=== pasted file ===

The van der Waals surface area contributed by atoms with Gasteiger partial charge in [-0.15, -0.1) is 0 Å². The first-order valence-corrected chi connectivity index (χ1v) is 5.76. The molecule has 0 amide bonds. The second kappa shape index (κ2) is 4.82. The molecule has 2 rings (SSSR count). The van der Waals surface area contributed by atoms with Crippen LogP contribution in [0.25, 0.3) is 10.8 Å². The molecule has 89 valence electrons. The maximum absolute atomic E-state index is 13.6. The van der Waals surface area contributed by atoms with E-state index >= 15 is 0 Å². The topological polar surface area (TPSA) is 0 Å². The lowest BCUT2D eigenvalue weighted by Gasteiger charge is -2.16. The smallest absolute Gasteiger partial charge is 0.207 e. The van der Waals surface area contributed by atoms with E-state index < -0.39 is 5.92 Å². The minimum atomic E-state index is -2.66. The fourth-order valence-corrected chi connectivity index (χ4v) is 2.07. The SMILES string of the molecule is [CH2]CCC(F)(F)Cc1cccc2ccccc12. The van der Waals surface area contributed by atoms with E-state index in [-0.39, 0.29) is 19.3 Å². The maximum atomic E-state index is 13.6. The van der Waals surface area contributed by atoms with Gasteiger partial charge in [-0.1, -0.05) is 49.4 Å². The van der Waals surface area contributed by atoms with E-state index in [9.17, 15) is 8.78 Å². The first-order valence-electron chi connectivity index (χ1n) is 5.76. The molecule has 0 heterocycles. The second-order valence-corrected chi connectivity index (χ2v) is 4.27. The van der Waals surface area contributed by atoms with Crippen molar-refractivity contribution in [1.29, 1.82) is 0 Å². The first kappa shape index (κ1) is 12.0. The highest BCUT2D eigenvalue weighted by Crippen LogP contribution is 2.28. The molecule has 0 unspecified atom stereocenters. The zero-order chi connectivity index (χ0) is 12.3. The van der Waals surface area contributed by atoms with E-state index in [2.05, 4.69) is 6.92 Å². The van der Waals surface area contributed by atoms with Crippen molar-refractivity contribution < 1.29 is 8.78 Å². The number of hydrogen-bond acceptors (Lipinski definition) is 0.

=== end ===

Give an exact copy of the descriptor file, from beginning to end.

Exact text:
The van der Waals surface area contributed by atoms with Gasteiger partial charge in [-0.15, -0.1) is 0 Å². The first-order valence-corrected chi connectivity index (χ1v) is 5.76. The molecule has 0 amide bonds. The second kappa shape index (κ2) is 4.82. The molecule has 2 rings (SSSR count). The van der Waals surface area contributed by atoms with Crippen LogP contribution in [0.25, 0.3) is 10.8 Å². The molecule has 89 valence electrons. The maximum absolute atomic E-state index is 13.6. The van der Waals surface area contributed by atoms with E-state index >= 15 is 0 Å². The topological polar surface area (TPSA) is 0 Å². The lowest BCUT2D eigenvalue weighted by Gasteiger charge is -2.16. The smallest absolute Gasteiger partial charge is 0.207 e. The van der Waals surface area contributed by atoms with E-state index < -0.39 is 5.92 Å². The minimum atomic E-state index is -2.66. The fourth-order valence-corrected chi connectivity index (χ4v) is 2.07. The SMILES string of the molecule is [CH2]CCC(F)(F)Cc1cccc2ccccc12. The van der Waals surface area contributed by atoms with E-state index in [-0.39, 0.29) is 19.3 Å². The maximum atomic E-state index is 13.6. The van der Waals surface area contributed by atoms with Gasteiger partial charge in [-0.1, -0.05) is 49.4 Å². The van der Waals surface area contributed by atoms with E-state index in [9.17, 15) is 8.78 Å². The first-order valence-electron chi connectivity index (χ1n) is 5.76. The molecule has 0 heterocycles. The second-order valence-corrected chi connectivity index (χ2v) is 4.27. The van der Waals surface area contributed by atoms with Crippen molar-refractivity contribution in [1.29, 1.82) is 0 Å². The first kappa shape index (κ1) is 12.0. The highest BCUT2D eigenvalue weighted by Crippen LogP contribution is 2.28. The molecule has 0 unspecified atom stereocenters. The zero-order chi connectivity index (χ0) is 12.3. The van der Waals surface area contributed by atoms with E-state index in [2.05, 4.69) is 6.92 Å². The van der Waals surface area contributed by atoms with Crippen molar-refractivity contribution < 1.29 is 8.78 Å². The number of hydrogen-bond acceptors (Lipinski definition) is 0.